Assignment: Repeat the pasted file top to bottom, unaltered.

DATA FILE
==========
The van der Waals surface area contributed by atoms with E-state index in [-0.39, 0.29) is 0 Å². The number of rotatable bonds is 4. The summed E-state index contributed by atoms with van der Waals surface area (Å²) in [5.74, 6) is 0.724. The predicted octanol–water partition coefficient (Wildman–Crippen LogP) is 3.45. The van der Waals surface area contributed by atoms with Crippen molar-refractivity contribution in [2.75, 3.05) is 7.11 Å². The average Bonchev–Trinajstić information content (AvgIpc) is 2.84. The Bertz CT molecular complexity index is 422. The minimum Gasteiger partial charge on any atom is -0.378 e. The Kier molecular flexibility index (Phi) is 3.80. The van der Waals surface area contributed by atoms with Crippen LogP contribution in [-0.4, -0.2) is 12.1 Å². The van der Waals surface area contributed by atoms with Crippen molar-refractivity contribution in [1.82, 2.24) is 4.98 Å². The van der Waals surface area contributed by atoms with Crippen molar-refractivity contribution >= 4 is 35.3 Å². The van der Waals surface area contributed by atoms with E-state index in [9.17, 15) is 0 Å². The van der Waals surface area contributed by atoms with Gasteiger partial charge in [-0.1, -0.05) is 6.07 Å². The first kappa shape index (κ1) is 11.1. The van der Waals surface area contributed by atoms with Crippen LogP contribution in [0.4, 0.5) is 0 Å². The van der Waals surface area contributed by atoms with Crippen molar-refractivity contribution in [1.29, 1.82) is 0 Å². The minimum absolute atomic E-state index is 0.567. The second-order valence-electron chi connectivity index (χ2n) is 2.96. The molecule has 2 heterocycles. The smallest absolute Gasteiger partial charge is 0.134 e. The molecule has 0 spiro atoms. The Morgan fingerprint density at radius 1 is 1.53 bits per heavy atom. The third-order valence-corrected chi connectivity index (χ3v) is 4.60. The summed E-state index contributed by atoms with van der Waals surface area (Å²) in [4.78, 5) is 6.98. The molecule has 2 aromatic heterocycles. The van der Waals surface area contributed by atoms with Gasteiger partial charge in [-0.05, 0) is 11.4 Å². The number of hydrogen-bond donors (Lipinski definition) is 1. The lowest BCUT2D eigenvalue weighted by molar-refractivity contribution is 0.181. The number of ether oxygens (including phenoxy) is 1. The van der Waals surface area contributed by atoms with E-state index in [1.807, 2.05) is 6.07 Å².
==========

The van der Waals surface area contributed by atoms with E-state index in [-0.39, 0.29) is 0 Å². The number of rotatable bonds is 4. The summed E-state index contributed by atoms with van der Waals surface area (Å²) in [5.74, 6) is 0.724. The predicted octanol–water partition coefficient (Wildman–Crippen LogP) is 3.45. The van der Waals surface area contributed by atoms with Crippen molar-refractivity contribution in [2.75, 3.05) is 7.11 Å². The average Bonchev–Trinajstić information content (AvgIpc) is 2.84. The Bertz CT molecular complexity index is 422. The minimum Gasteiger partial charge on any atom is -0.378 e. The Kier molecular flexibility index (Phi) is 3.80. The van der Waals surface area contributed by atoms with Crippen LogP contribution in [-0.4, -0.2) is 12.1 Å². The van der Waals surface area contributed by atoms with Crippen molar-refractivity contribution in [1.82, 2.24) is 4.98 Å². The van der Waals surface area contributed by atoms with Crippen molar-refractivity contribution >= 4 is 35.3 Å². The van der Waals surface area contributed by atoms with E-state index in [9.17, 15) is 0 Å². The van der Waals surface area contributed by atoms with Gasteiger partial charge in [-0.1, -0.05) is 6.07 Å². The first kappa shape index (κ1) is 11.1. The van der Waals surface area contributed by atoms with Crippen LogP contribution in [0.4, 0.5) is 0 Å². The van der Waals surface area contributed by atoms with Crippen molar-refractivity contribution in [1.29, 1.82) is 0 Å². The minimum absolute atomic E-state index is 0.567. The second-order valence-electron chi connectivity index (χ2n) is 2.96. The molecule has 2 heterocycles. The smallest absolute Gasteiger partial charge is 0.134 e. The molecule has 0 spiro atoms. The Morgan fingerprint density at radius 1 is 1.53 bits per heavy atom. The third-order valence-corrected chi connectivity index (χ3v) is 4.60. The summed E-state index contributed by atoms with van der Waals surface area (Å²) in [4.78, 5) is 6.98. The molecule has 2 aromatic heterocycles. The van der Waals surface area contributed by atoms with Gasteiger partial charge in [-0.05, 0) is 11.4 Å². The number of hydrogen-bond donors (Lipinski definition) is 1. The lowest BCUT2D eigenvalue weighted by molar-refractivity contribution is 0.181. The number of ether oxygens (including phenoxy) is 1. The van der Waals surface area contributed by atoms with E-state index in [1.807, 2.05) is 6.07 Å².